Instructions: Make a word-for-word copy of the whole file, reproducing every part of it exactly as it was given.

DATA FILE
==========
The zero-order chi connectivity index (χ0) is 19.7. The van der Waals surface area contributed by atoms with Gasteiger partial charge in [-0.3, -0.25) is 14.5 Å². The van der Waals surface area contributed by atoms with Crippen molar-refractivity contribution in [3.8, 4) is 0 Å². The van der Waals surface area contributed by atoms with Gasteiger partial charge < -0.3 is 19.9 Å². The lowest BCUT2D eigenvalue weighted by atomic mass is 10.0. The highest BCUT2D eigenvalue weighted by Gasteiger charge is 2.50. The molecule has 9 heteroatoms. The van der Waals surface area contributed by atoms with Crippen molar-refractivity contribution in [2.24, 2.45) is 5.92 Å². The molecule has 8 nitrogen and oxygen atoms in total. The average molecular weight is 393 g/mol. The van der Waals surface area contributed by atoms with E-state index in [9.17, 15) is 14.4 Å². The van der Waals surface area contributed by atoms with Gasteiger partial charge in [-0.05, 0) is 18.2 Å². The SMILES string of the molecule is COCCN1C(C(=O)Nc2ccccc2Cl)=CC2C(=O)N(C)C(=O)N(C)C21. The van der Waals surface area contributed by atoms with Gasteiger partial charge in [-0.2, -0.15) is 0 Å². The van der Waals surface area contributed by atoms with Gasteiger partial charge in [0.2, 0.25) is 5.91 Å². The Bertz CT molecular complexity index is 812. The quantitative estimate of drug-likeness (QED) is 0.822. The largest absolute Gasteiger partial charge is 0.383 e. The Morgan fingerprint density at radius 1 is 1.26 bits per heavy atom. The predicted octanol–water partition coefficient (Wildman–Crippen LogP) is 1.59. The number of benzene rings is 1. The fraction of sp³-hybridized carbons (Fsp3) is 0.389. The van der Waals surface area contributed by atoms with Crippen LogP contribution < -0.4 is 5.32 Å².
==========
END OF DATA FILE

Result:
The zero-order chi connectivity index (χ0) is 19.7. The van der Waals surface area contributed by atoms with Gasteiger partial charge in [-0.3, -0.25) is 14.5 Å². The van der Waals surface area contributed by atoms with Crippen molar-refractivity contribution in [3.8, 4) is 0 Å². The van der Waals surface area contributed by atoms with Gasteiger partial charge < -0.3 is 19.9 Å². The lowest BCUT2D eigenvalue weighted by atomic mass is 10.0. The highest BCUT2D eigenvalue weighted by Gasteiger charge is 2.50. The molecule has 9 heteroatoms. The van der Waals surface area contributed by atoms with Crippen molar-refractivity contribution in [2.24, 2.45) is 5.92 Å². The molecule has 8 nitrogen and oxygen atoms in total. The average molecular weight is 393 g/mol. The van der Waals surface area contributed by atoms with E-state index in [9.17, 15) is 14.4 Å². The van der Waals surface area contributed by atoms with Gasteiger partial charge in [-0.05, 0) is 18.2 Å². The SMILES string of the molecule is COCCN1C(C(=O)Nc2ccccc2Cl)=CC2C(=O)N(C)C(=O)N(C)C21. The van der Waals surface area contributed by atoms with Gasteiger partial charge in [-0.2, -0.15) is 0 Å². The van der Waals surface area contributed by atoms with Gasteiger partial charge in [0.2, 0.25) is 5.91 Å². The Bertz CT molecular complexity index is 812. The quantitative estimate of drug-likeness (QED) is 0.822. The largest absolute Gasteiger partial charge is 0.383 e. The Morgan fingerprint density at radius 1 is 1.26 bits per heavy atom. The predicted octanol–water partition coefficient (Wildman–Crippen LogP) is 1.59. The number of benzene rings is 1. The fraction of sp³-hybridized carbons (Fsp3) is 0.389. The van der Waals surface area contributed by atoms with Crippen LogP contribution < -0.4 is 5.32 Å².